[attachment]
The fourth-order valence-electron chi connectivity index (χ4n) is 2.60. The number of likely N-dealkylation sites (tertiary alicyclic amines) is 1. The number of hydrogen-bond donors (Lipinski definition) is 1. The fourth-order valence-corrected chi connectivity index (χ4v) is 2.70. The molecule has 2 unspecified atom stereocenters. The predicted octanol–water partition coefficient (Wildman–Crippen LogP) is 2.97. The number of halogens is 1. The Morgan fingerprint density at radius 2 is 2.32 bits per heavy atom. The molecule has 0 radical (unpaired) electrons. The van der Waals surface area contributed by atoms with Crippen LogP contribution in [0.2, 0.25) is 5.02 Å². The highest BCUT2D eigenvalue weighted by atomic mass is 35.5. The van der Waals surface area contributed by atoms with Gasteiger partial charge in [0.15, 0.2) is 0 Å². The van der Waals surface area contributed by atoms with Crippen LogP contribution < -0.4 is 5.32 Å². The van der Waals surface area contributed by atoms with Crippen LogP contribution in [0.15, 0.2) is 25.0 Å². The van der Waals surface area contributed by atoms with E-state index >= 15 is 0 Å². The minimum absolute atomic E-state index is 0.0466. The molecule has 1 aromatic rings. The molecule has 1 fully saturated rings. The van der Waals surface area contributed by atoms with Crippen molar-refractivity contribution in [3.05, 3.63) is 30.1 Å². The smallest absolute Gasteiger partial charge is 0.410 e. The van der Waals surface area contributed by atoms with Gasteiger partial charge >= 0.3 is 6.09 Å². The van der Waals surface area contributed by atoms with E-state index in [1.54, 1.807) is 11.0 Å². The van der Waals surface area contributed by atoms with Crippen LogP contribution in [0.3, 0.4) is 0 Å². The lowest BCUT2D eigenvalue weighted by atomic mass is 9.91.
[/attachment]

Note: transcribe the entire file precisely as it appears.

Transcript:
The fourth-order valence-electron chi connectivity index (χ4n) is 2.60. The number of likely N-dealkylation sites (tertiary alicyclic amines) is 1. The number of hydrogen-bond donors (Lipinski definition) is 1. The fourth-order valence-corrected chi connectivity index (χ4v) is 2.70. The molecule has 2 unspecified atom stereocenters. The predicted octanol–water partition coefficient (Wildman–Crippen LogP) is 2.97. The number of halogens is 1. The Morgan fingerprint density at radius 2 is 2.32 bits per heavy atom. The molecule has 0 radical (unpaired) electrons. The van der Waals surface area contributed by atoms with Crippen LogP contribution in [0.2, 0.25) is 5.02 Å². The highest BCUT2D eigenvalue weighted by atomic mass is 35.5. The van der Waals surface area contributed by atoms with Gasteiger partial charge in [0.15, 0.2) is 0 Å². The van der Waals surface area contributed by atoms with Crippen LogP contribution < -0.4 is 5.32 Å². The van der Waals surface area contributed by atoms with Crippen LogP contribution in [0.15, 0.2) is 25.0 Å². The van der Waals surface area contributed by atoms with E-state index >= 15 is 0 Å². The minimum absolute atomic E-state index is 0.0466. The molecule has 1 aromatic rings. The molecule has 1 fully saturated rings. The van der Waals surface area contributed by atoms with Crippen molar-refractivity contribution in [3.05, 3.63) is 30.1 Å². The smallest absolute Gasteiger partial charge is 0.410 e. The van der Waals surface area contributed by atoms with Gasteiger partial charge >= 0.3 is 6.09 Å². The van der Waals surface area contributed by atoms with E-state index in [1.54, 1.807) is 11.0 Å². The van der Waals surface area contributed by atoms with Crippen LogP contribution in [0.3, 0.4) is 0 Å². The lowest BCUT2D eigenvalue weighted by atomic mass is 9.91.